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Low luminance contrast sensitivity was significantly more reduced in nGA eyes than in eyes with drusen alone, but no differences were seen when assessing other cone functions with normal luminance CS or LLVA
The use of low luminance area under the log quantitative contrast sensitivity function (LL AULCSF) and other features of fundus autofluorescence (FAF) should be considered in clinical trials of intermediate age-related macular degeneration (iAMD), according to new cross-sectional findings.
The study data report that low luminance contrast sensitivity was significantly more reduced in eyes with non foveal nascent geographic atrophy (nGA) than in eyes with drusen alone, but other cone functions showed no differences between the two groups with normal luminance CS or low luminance visual acuity (LLVA).
“In the present study no correlation was found between normal luminance VA and LL AULCSF but only in eyes with nonfoveal nGA,” wrote study author Karl G. Csaky, MD, PhD, Retina Foundation of the Southwest. “Therefore, it may be important to understand that various cone visual function assessments reflect different aspects of cone function.”
Current investigators have studied vision function assessments of progression of intermediate AMD (iAMD) as an alternative or adjuncts to optical coherence tomography (OCT), but visual acuity (VA) may be unaffected through various stages of iAMD. Thus, to better stratify disease severity and risk of progression to more advanced stages, there is an unmet need to address additional functional markers.
The current cross-sectional study compared various measures of cone function in subjects with drusen alone and in subjects with drusen associated with non foveal nascent geographic atrophy (nGA). The measures included low luminance visual acuity (LLVA), the area under the log quantitative contrast sensitivity function (AULCSF), and LL AULCSF.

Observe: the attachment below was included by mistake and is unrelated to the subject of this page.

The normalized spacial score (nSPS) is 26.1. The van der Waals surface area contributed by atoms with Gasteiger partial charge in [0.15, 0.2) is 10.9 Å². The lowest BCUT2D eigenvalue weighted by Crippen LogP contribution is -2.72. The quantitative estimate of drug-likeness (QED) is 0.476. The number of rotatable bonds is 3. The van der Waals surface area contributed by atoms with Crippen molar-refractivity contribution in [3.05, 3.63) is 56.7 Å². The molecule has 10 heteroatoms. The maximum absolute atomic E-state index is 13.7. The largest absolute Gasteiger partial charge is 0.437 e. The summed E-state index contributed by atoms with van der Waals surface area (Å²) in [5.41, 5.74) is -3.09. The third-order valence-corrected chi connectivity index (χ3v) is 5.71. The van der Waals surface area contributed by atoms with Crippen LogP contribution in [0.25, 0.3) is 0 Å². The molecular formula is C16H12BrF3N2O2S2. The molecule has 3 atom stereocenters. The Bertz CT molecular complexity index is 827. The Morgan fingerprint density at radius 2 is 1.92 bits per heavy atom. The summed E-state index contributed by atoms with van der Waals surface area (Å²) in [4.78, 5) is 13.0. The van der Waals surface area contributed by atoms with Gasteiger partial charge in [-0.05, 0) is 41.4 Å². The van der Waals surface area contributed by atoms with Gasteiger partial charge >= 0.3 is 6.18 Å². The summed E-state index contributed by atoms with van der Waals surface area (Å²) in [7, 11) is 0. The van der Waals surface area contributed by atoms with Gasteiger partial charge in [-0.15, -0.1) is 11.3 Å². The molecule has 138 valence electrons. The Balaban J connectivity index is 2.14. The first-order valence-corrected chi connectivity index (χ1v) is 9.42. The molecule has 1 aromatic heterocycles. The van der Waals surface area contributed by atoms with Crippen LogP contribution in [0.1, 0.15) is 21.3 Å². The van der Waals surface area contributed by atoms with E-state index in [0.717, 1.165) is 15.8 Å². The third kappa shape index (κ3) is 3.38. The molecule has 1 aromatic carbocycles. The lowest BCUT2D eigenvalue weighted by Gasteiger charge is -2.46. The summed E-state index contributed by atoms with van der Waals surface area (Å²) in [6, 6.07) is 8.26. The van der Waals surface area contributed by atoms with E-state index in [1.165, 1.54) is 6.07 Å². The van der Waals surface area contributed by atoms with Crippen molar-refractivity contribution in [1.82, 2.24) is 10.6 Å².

Csaky’s underlying hypothesis was that eyes with non foveal nGA represented more advanced iAMD and thus may have more widespread photoreceptor and retinal pigment epithelium (RPE) dysfunction. The study was performed as a single-site cross-sectional clinical trial of 60 eyes of 33 subjects aged ≥55 years with iAMD.
The study included 30 eyes with drusen only and 30 with non foveal nGA, determined by spectral-domain OCT and FAF, which underwent testing for best-corrected visual acuity (BCVA), LLVA, and the area under the log qCSF under both standard photopic and low luminance conditions.
In the drusen only group, the mean age was 76 years and 53% of the subjects were female. Data show the BCVA was 81 letters ± 3 (mean ± standard deviation [SD]), the LLVA was 65 letters ± 4, the AULCSF was 0.99 ± 0.0.5, and the LL AULCSF was 0.38 ± 0.04.
Then, in the nGA group, the mean age was 80 years and 66% of the subjects were female. The findings indicate the BCVA was 77 letters ± 4, LLVA was 61 letter mean ± 4, AULCSF was 0.87 ± 0.09, and LL AULCSF was 0.28 ± 0.06.
Meanwhile, the multivariate analysis of variance (ANOVA) examining the overall differences between the functional assessments of cone function demonstrated no significant difference between subjects when LLVA, AULCSF, and LL AULCSF are grouped together (P = .167).
Investigators noted a significant difference between the two groups in LL AULCSF (P = .037) when individual ANOVA tests were run for each of the three visual functions.
The linear regressions demonstrated significant relationships between normal luminance visual acuity and AULCSF under both normal and low luminance conditions in the drusen only group (r = .83 [P <10-9]; r = .68 [P <10-5]). Moreover, a significant but lower relationship was observed between normal visual acuity and AULCSF in the nGA group (r = .61 [P = .0004]).
However, normal luminance visual acuity did not correlate with AULCSF under low luminance conditions (r = 2.9 [P = .13]) in patients with non foveal nGA.
The study, “Cross-Sectional Study of Cone Function in Age-Related Macular Degeneration Subjects with Non-Foveal Nascent Geographic Atrophy,” was published in the American Journal of Ophthalmology.